B. Incorporation by Reference of Kansas Human Rights Commission Summaries and Exhaustion of Administrative Remedies

         Plaintiff has incorporated by reference two February 6, 2018 case summaries from the Kansas Human Rights Commission relating to the instant matter. Defendant argues this is improper because it does not provide a “short and plain statement” of Plaintiff's claims as required by Rule 8(a). Rather, Defendant argues it will have to analyze each case summary, line by line, and admit or deny the information therein.

         First, the Court ruled in the section above the allegations provided in the body of Plaintiff's First Amended Complaint satisfy Rule 8(a). Second, the Court finds various documents, such as KHRC summaries, EEOC documents, business contracts, or insurance policies, are often incorporated into complaints with no duty for the answering party to admit or deny each line of the referenced document.[45] And third, the cases relied on by Defendant to support its argument are out-of-district and distinguishable.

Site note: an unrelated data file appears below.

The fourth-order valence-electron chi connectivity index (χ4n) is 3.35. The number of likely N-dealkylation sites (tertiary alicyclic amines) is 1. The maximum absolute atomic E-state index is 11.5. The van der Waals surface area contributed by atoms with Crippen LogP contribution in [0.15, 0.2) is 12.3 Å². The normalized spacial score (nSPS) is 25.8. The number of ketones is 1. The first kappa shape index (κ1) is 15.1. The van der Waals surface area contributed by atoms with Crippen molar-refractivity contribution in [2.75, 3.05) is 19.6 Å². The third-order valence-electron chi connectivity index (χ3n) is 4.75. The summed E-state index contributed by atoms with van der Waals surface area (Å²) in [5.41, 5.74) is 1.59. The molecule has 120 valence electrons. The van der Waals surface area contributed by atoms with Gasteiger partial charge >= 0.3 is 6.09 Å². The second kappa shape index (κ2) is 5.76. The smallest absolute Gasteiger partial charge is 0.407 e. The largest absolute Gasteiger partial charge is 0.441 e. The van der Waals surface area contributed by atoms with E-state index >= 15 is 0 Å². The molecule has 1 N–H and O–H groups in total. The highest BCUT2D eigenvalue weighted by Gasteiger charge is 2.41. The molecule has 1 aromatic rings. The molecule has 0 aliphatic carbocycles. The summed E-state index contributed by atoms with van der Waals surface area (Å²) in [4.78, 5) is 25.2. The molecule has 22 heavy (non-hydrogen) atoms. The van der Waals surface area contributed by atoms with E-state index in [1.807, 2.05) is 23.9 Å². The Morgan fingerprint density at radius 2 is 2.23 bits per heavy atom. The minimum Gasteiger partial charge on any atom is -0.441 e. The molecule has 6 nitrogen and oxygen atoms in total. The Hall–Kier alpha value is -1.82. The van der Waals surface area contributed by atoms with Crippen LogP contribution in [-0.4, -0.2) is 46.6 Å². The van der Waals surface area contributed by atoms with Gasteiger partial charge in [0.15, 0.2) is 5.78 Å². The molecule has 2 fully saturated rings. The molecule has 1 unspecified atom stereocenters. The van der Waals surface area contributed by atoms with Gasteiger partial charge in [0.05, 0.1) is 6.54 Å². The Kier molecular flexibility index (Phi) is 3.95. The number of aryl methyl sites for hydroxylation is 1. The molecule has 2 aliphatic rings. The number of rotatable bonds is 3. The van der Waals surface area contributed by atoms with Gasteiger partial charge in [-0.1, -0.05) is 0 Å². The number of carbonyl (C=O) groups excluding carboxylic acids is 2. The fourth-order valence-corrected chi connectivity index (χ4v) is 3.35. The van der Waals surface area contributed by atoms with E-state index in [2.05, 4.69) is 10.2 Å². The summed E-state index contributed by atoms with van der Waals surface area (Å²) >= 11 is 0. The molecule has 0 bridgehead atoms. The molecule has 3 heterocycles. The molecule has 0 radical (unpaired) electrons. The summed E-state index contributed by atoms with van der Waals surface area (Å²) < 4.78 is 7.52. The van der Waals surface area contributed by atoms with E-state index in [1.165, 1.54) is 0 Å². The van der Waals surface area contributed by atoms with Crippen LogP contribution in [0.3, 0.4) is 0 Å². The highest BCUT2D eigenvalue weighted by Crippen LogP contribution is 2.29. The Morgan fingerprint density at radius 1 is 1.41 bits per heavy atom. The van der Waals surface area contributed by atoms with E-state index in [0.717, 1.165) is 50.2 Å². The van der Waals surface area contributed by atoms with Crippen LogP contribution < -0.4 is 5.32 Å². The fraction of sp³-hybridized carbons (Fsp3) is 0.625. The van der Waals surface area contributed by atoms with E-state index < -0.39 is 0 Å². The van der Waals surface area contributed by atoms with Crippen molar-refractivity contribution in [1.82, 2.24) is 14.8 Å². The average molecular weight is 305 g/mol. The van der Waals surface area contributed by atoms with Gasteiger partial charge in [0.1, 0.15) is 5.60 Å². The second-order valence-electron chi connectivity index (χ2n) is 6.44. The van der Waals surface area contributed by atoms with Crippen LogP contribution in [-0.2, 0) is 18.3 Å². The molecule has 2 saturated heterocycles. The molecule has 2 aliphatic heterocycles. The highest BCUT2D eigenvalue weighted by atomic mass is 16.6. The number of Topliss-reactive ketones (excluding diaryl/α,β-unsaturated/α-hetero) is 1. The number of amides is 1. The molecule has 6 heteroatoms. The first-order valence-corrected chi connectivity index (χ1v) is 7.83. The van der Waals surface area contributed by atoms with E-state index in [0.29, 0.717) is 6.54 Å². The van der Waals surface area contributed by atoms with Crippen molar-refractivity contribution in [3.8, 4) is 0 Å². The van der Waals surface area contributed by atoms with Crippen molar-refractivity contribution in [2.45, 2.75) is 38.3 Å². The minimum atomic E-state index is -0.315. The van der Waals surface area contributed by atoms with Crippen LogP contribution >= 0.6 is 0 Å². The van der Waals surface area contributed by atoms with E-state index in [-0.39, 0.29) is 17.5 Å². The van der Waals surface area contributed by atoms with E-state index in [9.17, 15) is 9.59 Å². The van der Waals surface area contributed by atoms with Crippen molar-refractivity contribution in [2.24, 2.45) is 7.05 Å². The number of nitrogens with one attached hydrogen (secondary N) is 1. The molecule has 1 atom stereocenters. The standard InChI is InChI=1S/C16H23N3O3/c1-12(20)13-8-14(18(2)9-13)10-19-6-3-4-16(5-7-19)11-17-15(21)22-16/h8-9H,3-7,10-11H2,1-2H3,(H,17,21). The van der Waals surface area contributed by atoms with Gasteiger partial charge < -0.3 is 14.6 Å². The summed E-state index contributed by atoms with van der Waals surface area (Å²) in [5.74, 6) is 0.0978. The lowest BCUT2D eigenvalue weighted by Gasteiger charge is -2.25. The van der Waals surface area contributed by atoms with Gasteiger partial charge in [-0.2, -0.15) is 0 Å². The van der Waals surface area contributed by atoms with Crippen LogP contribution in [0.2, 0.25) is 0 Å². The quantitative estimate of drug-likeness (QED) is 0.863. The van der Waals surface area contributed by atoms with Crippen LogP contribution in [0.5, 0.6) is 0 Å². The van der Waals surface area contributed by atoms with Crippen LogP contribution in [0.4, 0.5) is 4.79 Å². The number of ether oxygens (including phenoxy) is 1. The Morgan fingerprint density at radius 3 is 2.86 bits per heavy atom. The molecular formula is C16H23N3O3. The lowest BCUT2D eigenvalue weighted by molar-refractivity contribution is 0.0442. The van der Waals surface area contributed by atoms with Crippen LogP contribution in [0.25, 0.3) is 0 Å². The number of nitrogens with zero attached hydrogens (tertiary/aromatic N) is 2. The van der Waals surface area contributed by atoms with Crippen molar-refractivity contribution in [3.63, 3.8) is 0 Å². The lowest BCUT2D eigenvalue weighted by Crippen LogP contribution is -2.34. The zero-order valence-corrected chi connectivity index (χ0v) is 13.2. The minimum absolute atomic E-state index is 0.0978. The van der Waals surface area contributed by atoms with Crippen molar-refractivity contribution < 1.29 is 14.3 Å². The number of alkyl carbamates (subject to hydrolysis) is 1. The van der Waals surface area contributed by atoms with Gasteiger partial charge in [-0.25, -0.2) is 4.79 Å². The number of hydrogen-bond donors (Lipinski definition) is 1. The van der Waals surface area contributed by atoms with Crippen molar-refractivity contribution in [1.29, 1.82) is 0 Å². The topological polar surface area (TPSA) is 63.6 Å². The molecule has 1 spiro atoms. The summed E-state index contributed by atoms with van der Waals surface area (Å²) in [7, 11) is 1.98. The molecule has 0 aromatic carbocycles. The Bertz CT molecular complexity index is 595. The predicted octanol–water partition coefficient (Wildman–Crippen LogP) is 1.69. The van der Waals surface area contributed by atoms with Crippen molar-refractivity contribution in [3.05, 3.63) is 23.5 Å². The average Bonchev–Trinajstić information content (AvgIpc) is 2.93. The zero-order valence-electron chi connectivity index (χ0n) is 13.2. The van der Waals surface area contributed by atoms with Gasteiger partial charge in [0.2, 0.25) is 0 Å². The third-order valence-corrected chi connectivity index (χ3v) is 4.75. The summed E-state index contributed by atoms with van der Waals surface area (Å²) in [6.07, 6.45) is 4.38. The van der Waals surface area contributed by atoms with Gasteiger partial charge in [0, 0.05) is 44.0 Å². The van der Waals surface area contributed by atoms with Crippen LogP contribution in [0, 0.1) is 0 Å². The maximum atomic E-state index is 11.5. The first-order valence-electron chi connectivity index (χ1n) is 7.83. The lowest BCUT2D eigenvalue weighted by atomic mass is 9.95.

In Eleson v. Lizarraga, the court dismissed with leave to amend a pro se prisoner's complaint because it did not comply with Rule 8's directive to set forth averments in a simple, concise and direct manner.[46] In that case, the pro se plaintiff's complaint incorporated by reference all filings and defendants in an entirely separate lawsuit.[47] Here, Plaintiff is not incorporating all filings and defendants from a separate lawsuit, but rather is only incorporating the documents stemming from exhaustion of his administrative remedies related to the instant matter.[48] Similarly, in Dushane v. Sacramento Cty. Jail, [49] a pro se plaintiff incorporated his prior complaints and a court order into his amended complaint. The court ruled this was improper because a complaint must stand on its own and not incorporate prior pleadings.[50] Again, this is not the case here. Plaintiff does not incorporate his prior complaint into his First Amended Complaint, and this Court has ruled the allegations in Plaintiff's First Amended Complaint comply with Rule 8. And, in In re Schering Plough Corp. ...